Should We Buy a House with Friends?

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Have you been toying with the idea of about buying a home with a friend or a couple of friends? Perhaps sharing a vacation home in someplace any, oh, like maybe Palm Desert or Palm Springs? Well, that's probably a great idea, but it's important to understand all the pros and cons to buying a home with a friend. Here's what you should know if you've been contemplating buying property or vacation home with a friend or several friends.

Will you qualify for a home loan?

Of course, the initial benefit to buying a home with other people is the ability to split the down payment and the monthly mortgage payment to make it more affordable. But qualifying for that mortgage can depend on each buyer's credit history, report, and score. If one person doesn't match up, the others may or may not be able to carry that person. Since you will all be on the mortgage, everyone's credit reports will be used by the lender. One person's bad credit score can negatively affect the mortgage terms including the interest rate.

Making it legal.

You want to make sure that everything you do is in writing and is legal. It is easy to get lax when dealing with friends but you never know when things could fall apart. Trust me, even if you've been best friends with this person for decades, going into business with them, which is what this is, can really throw things off. Having everything in writing and putting emotions aside during the legality of the situation will make everything work much better for those just in case scenarios.

It's important to lay down ground roles and have co-ownership agreements. These documents are technically the prenuptial agreements of home ownership and they are some of the only ways to resolve ownership issues in court proceedings. Of course, nobody wants to have to deal with that, but if for some reason, something falls through, it's important to have everything in writing as a backup.

Who pays for what?

When you buy a home with a new person it's important for everyone to do their part financially as well as maintaining the home. Make sure that everything is in writing and everyone keeps up to their into the bargain. It's also important to put in a stipulation as to what could happen if the documents are not followed through to the letter or someone bails on their end of the bargain.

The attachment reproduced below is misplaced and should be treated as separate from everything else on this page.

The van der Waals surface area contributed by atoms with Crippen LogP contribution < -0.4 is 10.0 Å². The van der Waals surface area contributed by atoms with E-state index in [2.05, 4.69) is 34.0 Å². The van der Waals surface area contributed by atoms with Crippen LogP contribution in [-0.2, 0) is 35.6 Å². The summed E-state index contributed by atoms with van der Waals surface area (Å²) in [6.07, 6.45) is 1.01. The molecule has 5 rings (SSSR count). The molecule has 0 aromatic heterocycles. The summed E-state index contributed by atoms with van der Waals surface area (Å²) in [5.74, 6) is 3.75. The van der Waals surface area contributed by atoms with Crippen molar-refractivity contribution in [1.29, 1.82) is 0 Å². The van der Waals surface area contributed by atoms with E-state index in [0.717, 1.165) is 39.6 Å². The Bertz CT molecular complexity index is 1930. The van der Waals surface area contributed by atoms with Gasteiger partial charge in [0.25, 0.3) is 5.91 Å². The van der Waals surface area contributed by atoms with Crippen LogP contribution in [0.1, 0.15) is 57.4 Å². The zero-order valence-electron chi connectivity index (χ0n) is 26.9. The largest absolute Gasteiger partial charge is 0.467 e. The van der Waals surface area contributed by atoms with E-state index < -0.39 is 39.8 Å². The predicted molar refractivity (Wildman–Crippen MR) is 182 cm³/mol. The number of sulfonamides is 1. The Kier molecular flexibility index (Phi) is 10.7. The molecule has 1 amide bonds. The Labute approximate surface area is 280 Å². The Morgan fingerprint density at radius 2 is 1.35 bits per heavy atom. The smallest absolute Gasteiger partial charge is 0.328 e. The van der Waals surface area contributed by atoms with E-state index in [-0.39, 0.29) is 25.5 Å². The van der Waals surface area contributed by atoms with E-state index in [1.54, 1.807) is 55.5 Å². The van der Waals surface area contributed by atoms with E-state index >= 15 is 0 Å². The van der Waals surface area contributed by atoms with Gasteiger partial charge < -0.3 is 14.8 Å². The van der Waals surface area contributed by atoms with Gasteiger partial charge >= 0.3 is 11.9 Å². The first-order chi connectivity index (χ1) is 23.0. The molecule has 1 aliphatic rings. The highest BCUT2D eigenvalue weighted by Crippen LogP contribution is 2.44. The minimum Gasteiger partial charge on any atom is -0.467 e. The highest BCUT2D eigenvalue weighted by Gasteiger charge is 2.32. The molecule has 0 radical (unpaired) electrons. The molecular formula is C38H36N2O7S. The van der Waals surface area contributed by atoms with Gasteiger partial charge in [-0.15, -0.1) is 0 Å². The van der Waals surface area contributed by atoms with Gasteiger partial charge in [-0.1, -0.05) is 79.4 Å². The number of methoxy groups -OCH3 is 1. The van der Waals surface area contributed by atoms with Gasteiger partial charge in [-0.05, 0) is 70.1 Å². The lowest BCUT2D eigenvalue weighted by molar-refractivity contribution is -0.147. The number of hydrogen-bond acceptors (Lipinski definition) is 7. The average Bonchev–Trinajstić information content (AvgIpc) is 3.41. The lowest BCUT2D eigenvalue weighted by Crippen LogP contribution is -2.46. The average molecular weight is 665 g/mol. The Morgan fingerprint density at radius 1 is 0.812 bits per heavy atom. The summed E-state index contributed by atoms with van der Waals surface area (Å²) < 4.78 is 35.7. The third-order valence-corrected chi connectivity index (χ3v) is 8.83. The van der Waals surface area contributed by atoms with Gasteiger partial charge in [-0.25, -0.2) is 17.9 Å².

MORE: How to finance a vacation home

How will occupancy go?

One of the biggest challenges of buying a home with friends happens after the purchase. How will you split the living arrangements? Will you live there at the same time or do you want privacy? Are you using this is a vacation home and will there be set dates and times throughout the year that each person can use the property? Compatibility is key and it's important to set forth the rules on cooking, cleaning, housework, and social planning.

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Ending the arrangement.

Even before you start, it's a good idea to set forth ground rules on ending the arrangement. That could be mutually ending it or if you all have a falling out. People's lifestyles change, people move, get married, have kids, change jobs, etc. and all of these things can affect your ability to maintain the house financially and physically. It's important to have an exit strategy just in case.

Read More: Can I Use Sweat Equity as a Down Payment?

I have some excellent vacation opportunities that would be ideal for people buying a home with friends throughout the Palm Springs, Indio, and Palm Desert area. Give me a call and let's go over some of your options and finances to find a property that works for you and your friends.

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